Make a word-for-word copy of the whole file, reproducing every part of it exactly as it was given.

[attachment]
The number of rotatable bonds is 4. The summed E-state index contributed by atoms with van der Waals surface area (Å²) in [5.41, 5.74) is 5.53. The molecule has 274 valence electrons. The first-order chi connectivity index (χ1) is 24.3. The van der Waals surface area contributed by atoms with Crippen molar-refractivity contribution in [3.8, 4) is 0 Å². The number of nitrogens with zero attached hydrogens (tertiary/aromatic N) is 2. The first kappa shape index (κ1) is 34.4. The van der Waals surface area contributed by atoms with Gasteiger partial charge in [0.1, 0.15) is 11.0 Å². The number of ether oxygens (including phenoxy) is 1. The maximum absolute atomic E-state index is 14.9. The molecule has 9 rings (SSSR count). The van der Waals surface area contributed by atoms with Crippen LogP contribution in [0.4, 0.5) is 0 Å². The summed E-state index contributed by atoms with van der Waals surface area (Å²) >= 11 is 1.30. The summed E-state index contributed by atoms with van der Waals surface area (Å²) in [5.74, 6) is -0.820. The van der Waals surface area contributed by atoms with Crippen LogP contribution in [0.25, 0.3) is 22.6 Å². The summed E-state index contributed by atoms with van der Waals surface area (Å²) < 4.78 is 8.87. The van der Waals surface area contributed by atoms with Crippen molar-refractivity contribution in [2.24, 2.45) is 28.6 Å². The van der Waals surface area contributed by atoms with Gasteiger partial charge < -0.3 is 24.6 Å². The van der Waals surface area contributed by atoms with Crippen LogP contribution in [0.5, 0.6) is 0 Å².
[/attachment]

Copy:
The number of rotatable bonds is 4. The summed E-state index contributed by atoms with van der Waals surface area (Å²) in [5.41, 5.74) is 5.53. The molecule has 274 valence electrons. The first-order chi connectivity index (χ1) is 24.3. The van der Waals surface area contributed by atoms with Crippen molar-refractivity contribution in [3.8, 4) is 0 Å². The number of nitrogens with zero attached hydrogens (tertiary/aromatic N) is 2. The first kappa shape index (κ1) is 34.4. The van der Waals surface area contributed by atoms with Gasteiger partial charge in [0.1, 0.15) is 11.0 Å². The number of ether oxygens (including phenoxy) is 1. The maximum absolute atomic E-state index is 14.9. The molecule has 9 rings (SSSR count). The van der Waals surface area contributed by atoms with Crippen LogP contribution in [0.4, 0.5) is 0 Å². The summed E-state index contributed by atoms with van der Waals surface area (Å²) >= 11 is 1.30. The summed E-state index contributed by atoms with van der Waals surface area (Å²) in [5.74, 6) is -0.820. The van der Waals surface area contributed by atoms with Crippen LogP contribution in [0.25, 0.3) is 22.6 Å². The summed E-state index contributed by atoms with van der Waals surface area (Å²) < 4.78 is 8.87. The van der Waals surface area contributed by atoms with Crippen molar-refractivity contribution in [2.24, 2.45) is 28.6 Å². The van der Waals surface area contributed by atoms with Gasteiger partial charge < -0.3 is 24.6 Å². The van der Waals surface area contributed by atoms with Crippen LogP contribution in [0.5, 0.6) is 0 Å².